Nitrogen is an essential element for growth and development of plants and microorganisms. It was thought that organic N in soil must be mineralized into in-organic form before it is used by microorganisms. However, recent studies showed that small-molecule organic N such as those in amino acids, may be taken up directly as intact molecules or de-aminated extra-cellularly followed by the uptake of ammonium (NH4) absorbed by plants and microorganisms and termed as Direct Rout. The ratio of direct use of organic small molecule N by Soil affects the quantitative characterization of N use efficiency and is one of the new hot spot in the research on N cycling in farmland ecosystem.
Associate Professor ZHANG Lili at Institute of Applied Ecology of Chinese Academy of Sciences recently tested the effect of available C (glucose) and N (ammonium sulfate) on absorption of amino acid by soil microorganism using a laboratory experiment with glycine, NH4 and different levels of glucose.
The results show that the when Nitrogen source (NH4) added alone, amino acid is used mainly by the direct route. When high level carbon source-glucose was also added, initially, the major route of N absorption was direct amino acid absorption because high amount of glucose strongly promoted the growth of the microbial biomass, resulting in increased C and N requirements. With consume of Carbon source, the route gradually shifted from direct uptake to N uptake after extracellular deamination followed by uptake of NH4 or intracellular deamination and excretion of NH4.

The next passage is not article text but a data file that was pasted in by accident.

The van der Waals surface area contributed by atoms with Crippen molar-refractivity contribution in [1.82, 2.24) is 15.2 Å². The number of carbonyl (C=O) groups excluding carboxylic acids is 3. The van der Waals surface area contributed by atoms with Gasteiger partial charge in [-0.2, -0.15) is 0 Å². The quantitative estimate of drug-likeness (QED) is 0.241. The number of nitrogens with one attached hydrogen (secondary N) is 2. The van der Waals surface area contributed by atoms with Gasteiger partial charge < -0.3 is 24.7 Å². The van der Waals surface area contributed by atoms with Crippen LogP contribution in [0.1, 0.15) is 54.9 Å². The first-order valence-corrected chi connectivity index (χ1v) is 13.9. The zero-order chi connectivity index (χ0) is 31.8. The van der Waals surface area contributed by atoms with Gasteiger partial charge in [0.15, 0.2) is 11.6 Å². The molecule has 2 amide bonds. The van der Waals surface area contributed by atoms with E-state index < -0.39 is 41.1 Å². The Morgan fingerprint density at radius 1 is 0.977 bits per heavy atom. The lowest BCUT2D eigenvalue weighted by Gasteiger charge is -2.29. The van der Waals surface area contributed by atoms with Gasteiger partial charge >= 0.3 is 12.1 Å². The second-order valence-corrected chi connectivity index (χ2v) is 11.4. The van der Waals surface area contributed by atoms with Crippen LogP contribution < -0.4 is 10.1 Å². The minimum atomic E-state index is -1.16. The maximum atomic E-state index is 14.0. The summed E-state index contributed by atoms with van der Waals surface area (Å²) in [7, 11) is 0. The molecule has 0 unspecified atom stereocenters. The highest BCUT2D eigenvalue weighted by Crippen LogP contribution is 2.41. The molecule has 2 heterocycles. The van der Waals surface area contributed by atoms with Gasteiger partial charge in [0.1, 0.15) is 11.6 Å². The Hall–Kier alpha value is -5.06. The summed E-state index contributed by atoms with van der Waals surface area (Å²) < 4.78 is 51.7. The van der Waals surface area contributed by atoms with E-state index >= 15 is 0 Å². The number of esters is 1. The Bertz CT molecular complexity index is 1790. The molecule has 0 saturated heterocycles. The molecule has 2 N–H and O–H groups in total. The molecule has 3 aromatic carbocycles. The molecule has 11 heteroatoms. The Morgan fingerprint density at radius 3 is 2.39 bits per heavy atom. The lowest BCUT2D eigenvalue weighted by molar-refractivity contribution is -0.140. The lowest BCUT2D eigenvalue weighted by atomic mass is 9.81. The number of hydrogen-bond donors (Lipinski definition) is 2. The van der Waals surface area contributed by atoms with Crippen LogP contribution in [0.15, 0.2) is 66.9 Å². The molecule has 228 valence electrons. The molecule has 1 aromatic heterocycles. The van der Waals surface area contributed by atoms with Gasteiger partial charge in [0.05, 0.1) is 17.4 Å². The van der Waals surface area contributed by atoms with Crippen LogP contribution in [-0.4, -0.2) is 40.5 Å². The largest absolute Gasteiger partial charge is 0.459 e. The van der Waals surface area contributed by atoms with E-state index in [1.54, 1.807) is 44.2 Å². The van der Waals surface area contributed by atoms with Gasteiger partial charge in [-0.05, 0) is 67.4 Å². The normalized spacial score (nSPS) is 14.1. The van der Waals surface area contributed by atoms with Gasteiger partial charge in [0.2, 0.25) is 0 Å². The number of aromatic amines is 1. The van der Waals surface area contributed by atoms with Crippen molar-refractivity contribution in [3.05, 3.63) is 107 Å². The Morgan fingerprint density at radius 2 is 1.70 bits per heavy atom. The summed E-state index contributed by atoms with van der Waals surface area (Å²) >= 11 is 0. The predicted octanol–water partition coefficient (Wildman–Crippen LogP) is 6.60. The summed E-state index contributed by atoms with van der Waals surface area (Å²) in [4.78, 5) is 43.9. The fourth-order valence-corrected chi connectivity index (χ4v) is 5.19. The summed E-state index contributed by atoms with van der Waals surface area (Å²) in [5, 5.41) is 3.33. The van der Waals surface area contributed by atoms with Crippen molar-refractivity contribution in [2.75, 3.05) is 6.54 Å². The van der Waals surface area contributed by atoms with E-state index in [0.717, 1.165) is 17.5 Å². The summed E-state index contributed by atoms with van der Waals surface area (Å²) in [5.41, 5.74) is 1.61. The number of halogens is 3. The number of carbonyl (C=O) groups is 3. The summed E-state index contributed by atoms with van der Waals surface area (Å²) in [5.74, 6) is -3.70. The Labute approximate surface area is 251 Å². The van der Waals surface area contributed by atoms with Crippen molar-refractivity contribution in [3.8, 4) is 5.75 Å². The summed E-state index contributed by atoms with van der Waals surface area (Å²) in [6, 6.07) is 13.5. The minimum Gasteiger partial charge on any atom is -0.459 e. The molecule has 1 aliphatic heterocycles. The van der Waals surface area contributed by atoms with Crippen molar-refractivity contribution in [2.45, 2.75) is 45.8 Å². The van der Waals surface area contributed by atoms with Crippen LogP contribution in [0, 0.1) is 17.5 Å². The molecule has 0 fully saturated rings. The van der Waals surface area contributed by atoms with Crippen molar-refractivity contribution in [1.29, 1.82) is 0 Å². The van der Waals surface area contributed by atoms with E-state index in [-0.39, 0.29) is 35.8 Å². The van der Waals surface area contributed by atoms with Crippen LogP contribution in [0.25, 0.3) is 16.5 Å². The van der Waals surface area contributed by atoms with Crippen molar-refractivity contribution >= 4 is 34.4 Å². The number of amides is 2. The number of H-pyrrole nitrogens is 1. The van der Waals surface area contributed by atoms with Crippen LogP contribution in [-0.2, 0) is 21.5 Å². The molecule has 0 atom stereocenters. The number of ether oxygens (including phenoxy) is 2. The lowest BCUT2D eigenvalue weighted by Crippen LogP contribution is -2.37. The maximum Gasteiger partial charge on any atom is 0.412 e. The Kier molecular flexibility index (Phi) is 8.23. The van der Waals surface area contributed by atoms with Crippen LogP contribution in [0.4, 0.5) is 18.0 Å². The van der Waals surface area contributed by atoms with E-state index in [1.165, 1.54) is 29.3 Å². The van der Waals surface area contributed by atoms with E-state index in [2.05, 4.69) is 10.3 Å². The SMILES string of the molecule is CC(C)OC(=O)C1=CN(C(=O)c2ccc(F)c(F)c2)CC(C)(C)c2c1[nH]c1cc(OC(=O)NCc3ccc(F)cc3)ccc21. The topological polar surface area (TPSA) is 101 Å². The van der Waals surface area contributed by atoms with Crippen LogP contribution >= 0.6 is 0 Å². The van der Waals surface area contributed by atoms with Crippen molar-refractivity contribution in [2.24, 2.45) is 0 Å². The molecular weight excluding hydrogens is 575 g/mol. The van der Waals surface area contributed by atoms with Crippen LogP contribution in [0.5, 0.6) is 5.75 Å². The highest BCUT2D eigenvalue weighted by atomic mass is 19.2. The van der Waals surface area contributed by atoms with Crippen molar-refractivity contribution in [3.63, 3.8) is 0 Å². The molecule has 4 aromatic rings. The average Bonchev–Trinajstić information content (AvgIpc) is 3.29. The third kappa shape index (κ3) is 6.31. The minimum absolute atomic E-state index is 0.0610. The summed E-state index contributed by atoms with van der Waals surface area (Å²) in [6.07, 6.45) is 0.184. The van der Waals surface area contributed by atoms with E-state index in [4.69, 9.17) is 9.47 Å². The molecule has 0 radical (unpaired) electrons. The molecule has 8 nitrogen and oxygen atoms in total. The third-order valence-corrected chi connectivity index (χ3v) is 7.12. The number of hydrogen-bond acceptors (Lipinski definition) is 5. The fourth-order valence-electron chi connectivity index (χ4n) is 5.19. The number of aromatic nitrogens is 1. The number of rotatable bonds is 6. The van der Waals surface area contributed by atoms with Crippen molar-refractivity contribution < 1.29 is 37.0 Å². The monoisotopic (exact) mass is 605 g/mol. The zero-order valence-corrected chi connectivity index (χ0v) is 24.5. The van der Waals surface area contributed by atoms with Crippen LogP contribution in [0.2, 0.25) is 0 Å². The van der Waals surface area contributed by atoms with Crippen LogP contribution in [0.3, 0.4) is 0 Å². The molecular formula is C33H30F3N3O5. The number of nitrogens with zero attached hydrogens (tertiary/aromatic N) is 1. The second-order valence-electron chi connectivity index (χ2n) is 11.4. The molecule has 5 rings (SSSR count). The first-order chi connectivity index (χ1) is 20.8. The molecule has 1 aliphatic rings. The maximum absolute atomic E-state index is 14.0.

This study indicates that amino acids can not only supply N but also supply C for proliferation of soil microorganisms. In the future, more work should focus on the assimilation competition of organic N between plants roots and soil microorganisms.
The study was published in Geoderma.
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